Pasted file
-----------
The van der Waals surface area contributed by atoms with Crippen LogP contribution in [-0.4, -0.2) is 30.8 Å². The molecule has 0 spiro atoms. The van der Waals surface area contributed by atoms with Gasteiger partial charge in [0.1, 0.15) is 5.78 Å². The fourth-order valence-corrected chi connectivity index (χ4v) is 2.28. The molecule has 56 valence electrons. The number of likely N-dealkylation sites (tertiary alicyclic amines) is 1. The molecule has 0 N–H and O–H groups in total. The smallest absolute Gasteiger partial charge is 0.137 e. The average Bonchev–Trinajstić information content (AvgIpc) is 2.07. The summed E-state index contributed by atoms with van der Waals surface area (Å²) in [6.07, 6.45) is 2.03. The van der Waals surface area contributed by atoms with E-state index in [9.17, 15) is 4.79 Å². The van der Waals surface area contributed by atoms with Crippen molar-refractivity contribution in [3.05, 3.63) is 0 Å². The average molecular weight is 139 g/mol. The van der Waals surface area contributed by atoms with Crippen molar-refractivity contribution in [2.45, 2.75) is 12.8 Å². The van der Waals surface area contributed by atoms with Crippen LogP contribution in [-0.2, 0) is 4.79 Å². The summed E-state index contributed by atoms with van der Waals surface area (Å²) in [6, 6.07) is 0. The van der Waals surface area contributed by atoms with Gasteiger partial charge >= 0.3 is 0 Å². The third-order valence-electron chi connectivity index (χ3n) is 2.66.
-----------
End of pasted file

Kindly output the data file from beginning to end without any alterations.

The van der Waals surface area contributed by atoms with Crippen LogP contribution in [-0.4, -0.2) is 30.8 Å². The molecule has 0 spiro atoms. The van der Waals surface area contributed by atoms with Gasteiger partial charge in [0.1, 0.15) is 5.78 Å². The fourth-order valence-corrected chi connectivity index (χ4v) is 2.28. The molecule has 56 valence electrons. The number of likely N-dealkylation sites (tertiary alicyclic amines) is 1. The molecule has 0 N–H and O–H groups in total. The smallest absolute Gasteiger partial charge is 0.137 e. The average Bonchev–Trinajstić information content (AvgIpc) is 2.07. The summed E-state index contributed by atoms with van der Waals surface area (Å²) in [6.07, 6.45) is 2.03. The van der Waals surface area contributed by atoms with E-state index in [9.17, 15) is 4.79 Å². The van der Waals surface area contributed by atoms with Crippen molar-refractivity contribution in [3.05, 3.63) is 0 Å². The average molecular weight is 139 g/mol. The van der Waals surface area contributed by atoms with Crippen molar-refractivity contribution in [2.45, 2.75) is 12.8 Å². The van der Waals surface area contributed by atoms with Crippen LogP contribution in [-0.2, 0) is 4.79 Å². The summed E-state index contributed by atoms with van der Waals surface area (Å²) in [6, 6.07) is 0. The van der Waals surface area contributed by atoms with Gasteiger partial charge >= 0.3 is 0 Å². The third-order valence-electron chi connectivity index (χ3n) is 2.66.